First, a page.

“We’re all skeptics about this, we’re just keeping an open mind. We do it, and the meters go off and the EVPs [electronic voice phenomena] happens and stuff like that. We’re not like, ‘oh, this is real!!’ We’re more like, ‘well… it could be, who knows what’s happening here?! Let’s just go with it.’ – Stu Maddux

BTR: So does the project concentrate more on the history aspect or the ghost hunting aspect?

SM: It starts out around a lot of historical research. For example, we have some episodes coming out that take place at a prison. The researcher on the team went through the prison records and found more than 50 young men convicted of sodomy around the 1900s, like the turn of the century, within a couple years of each other. We also discovered that many of them worked at the same hotel as either bellboys or something like that. So there’s something going on there that has never been talked about before and it is historic—on a historical day-to-day life level, something was going on there.

These are people who were predominantly African-American or Irish immigrants. So then you take that information and you go back to this prison and you kind of just see if anybody identifies like that there. It starts out as a historical research project that has this really fun twist where they might possibly make contact with some of these people they’ve found in the research.

BTR: What’s one of the wildest things this group has come across?

SM: We went to a convent in Toledo, where one of the nuns identified as lesbian only wanted to talk to a particular other person in the group who surprisingly/not surprisingly, also identified as lesbian. They kind of had a private conversation and it turns out that, or at least the story we were able to document, that this ghost came back with her back to the car, which she was borrowing from her parents. So when she gave the car back the ghost seemed to start haunting her parent’s house—I know this is crazy! Try to suspend you disbelief and just kind of go with it, I have to.

So over the Thanksgiving holiday, the team went to her parent’s house and they made contact with this ghost and got the ghost to go back to the convent—but not before making a deal that the ghost could stay one night at this woman’s house, the ghost hunter’s house. So she actually played back some recordings and it looks like she found footsteps of this nun walking around her house, before they all got in the car the next day and went back to the convent and set her free I guess.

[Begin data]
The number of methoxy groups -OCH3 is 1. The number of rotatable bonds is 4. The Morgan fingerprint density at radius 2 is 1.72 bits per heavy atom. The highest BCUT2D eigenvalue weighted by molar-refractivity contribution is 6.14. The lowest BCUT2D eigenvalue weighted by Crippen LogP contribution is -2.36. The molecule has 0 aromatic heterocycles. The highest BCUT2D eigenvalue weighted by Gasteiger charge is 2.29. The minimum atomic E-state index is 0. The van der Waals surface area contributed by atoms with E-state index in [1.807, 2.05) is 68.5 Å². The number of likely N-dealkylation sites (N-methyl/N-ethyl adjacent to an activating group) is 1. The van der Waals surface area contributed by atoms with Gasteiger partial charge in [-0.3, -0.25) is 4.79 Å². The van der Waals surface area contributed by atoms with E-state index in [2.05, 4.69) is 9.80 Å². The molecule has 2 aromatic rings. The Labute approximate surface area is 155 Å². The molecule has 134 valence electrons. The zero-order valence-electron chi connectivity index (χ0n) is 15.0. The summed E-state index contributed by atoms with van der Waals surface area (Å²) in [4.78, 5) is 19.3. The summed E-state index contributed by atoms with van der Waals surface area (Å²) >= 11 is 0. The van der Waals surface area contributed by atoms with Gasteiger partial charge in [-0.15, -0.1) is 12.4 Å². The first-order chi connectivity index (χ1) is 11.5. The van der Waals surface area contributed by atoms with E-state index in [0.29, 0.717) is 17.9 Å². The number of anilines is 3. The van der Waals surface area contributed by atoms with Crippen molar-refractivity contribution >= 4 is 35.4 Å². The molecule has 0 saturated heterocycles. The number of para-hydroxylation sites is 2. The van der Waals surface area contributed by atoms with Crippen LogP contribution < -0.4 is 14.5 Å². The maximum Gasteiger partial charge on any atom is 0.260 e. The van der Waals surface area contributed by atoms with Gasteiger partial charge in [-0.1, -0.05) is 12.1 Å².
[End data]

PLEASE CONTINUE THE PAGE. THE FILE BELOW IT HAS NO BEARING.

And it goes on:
Now listen, I have to qualify this as I know it sounds crazy—this group, we’re all skeptics about this, we’re just keeping an open mind. We do it, and the meters go off and the EVPs [electronic voice phenomena] happens and stuff like that. We’re not like, “oh, this is real!!” We’re more like, “well… it could be, who knows what’s happening here?! Let’s just go with it.”

BTR: Do you guys get any backlash from other ghost hunting communities or even from homophobic a-holes?

SM: I’m sure there will be more of that as time goes on, just because of the way things have changed recently, but we’ve actually gotten a lot of support from the ghost hunting/paranormal community. They realize that this has just never been addressed before. I think most people, not all, but a lot of people are looking for ways to be supportive of the queer community, or any under-represented community. When something like this presents itself I think that people try to jump on the chance to say, “hey! Let us know how we can help!” So it’s been mostly like that.

However, there haven’t been people who have been homophobic to us, but we did run into a homophobic ghost at one point. There was a lesbian couple and they were having all these things happen. So the queer ghost hunters went in and it turned out that the ghost did not like the fact that there was a lesbian couple in this house. So they’ve been working on trying to figure out what the situation is—they’ve got some EVPs where the ghost is saying, “fuck you” and using the “c” word on them a lot and all kinds of stuff.

This happened like four or five times and that’s a big deal. They tried to communicate with this ghost and it turns out that the ghost is not homophobic, but probably is a child who is using bad language to get attention. I could go into more detail but it’s complicated…

BTR: Where do you see the future of this project going?

SM: We’d like to build our audience and have a really nice YouTube channel around it. If you look at some of the comments on our page, that’s really fulfilling in itself. Also there are a lot of place we’d like to go to outside of Ohio, just think about it! There are great places to go—so we’d like to hit the road. To do that though we’re trying to build our pledge base so we can support doing more things. We’d like to spread out a little more.